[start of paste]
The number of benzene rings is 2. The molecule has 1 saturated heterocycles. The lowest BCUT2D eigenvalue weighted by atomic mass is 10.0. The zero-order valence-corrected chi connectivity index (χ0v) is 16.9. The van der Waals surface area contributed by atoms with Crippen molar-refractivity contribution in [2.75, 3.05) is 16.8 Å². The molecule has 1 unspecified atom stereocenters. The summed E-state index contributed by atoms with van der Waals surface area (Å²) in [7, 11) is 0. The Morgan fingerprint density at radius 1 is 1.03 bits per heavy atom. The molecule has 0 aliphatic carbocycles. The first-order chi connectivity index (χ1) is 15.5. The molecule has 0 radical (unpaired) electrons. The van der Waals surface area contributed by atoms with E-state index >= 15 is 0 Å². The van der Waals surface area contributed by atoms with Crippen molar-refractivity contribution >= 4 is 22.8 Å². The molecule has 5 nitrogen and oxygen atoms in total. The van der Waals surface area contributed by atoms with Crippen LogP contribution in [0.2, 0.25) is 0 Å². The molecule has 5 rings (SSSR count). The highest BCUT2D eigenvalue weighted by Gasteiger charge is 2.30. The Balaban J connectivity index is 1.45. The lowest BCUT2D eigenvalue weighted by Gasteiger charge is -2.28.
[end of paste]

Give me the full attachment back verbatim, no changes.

The number of benzene rings is 2. The molecule has 1 saturated heterocycles. The lowest BCUT2D eigenvalue weighted by atomic mass is 10.0. The zero-order valence-corrected chi connectivity index (χ0v) is 16.9. The van der Waals surface area contributed by atoms with Crippen molar-refractivity contribution in [2.75, 3.05) is 16.8 Å². The molecule has 1 unspecified atom stereocenters. The summed E-state index contributed by atoms with van der Waals surface area (Å²) in [7, 11) is 0. The Morgan fingerprint density at radius 1 is 1.03 bits per heavy atom. The molecule has 0 aliphatic carbocycles. The first-order chi connectivity index (χ1) is 15.5. The molecule has 0 radical (unpaired) electrons. The van der Waals surface area contributed by atoms with E-state index >= 15 is 0 Å². The van der Waals surface area contributed by atoms with Crippen molar-refractivity contribution >= 4 is 22.8 Å². The molecule has 5 nitrogen and oxygen atoms in total. The van der Waals surface area contributed by atoms with Crippen LogP contribution in [0.2, 0.25) is 0 Å². The molecule has 5 rings (SSSR count). The highest BCUT2D eigenvalue weighted by Gasteiger charge is 2.30. The Balaban J connectivity index is 1.45. The lowest BCUT2D eigenvalue weighted by Gasteiger charge is -2.28.